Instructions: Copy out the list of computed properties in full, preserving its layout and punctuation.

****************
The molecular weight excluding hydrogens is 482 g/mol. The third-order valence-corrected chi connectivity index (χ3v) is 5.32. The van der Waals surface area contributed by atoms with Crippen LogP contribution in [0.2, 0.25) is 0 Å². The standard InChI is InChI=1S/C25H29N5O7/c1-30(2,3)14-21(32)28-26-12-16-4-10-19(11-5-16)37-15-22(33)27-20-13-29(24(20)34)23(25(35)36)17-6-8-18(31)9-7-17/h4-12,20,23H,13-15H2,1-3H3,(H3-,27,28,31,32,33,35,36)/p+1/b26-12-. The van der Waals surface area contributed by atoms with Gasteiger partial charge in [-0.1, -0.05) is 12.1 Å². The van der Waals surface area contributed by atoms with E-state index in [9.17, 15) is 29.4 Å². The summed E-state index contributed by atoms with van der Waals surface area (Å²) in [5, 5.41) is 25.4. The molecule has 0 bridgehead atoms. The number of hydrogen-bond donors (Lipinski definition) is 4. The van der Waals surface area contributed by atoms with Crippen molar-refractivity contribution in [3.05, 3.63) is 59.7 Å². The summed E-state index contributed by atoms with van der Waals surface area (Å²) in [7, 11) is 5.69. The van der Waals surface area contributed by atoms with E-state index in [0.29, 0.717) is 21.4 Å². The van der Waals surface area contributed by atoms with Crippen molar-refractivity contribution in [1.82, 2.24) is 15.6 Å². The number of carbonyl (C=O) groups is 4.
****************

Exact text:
The molecular weight excluding hydrogens is 482 g/mol. The third-order valence-corrected chi connectivity index (χ3v) is 5.32. The van der Waals surface area contributed by atoms with Crippen LogP contribution in [0.2, 0.25) is 0 Å². The standard InChI is InChI=1S/C25H29N5O7/c1-30(2,3)14-21(32)28-26-12-16-4-10-19(11-5-16)37-15-22(33)27-20-13-29(24(20)34)23(25(35)36)17-6-8-18(31)9-7-17/h4-12,20,23H,13-15H2,1-3H3,(H3-,27,28,31,32,33,35,36)/p+1/b26-12-. The van der Waals surface area contributed by atoms with Gasteiger partial charge in [-0.1, -0.05) is 12.1 Å². The van der Waals surface area contributed by atoms with E-state index in [9.17, 15) is 29.4 Å². The summed E-state index contributed by atoms with van der Waals surface area (Å²) in [5, 5.41) is 25.4. The molecule has 0 bridgehead atoms. The number of hydrogen-bond donors (Lipinski definition) is 4. The van der Waals surface area contributed by atoms with Crippen molar-refractivity contribution in [3.05, 3.63) is 59.7 Å². The summed E-state index contributed by atoms with van der Waals surface area (Å²) in [7, 11) is 5.69. The van der Waals surface area contributed by atoms with E-state index in [0.29, 0.717) is 21.4 Å². The van der Waals surface area contributed by atoms with Crippen molar-refractivity contribution in [1.82, 2.24) is 15.6 Å². The number of carbonyl (C=O) groups is 4.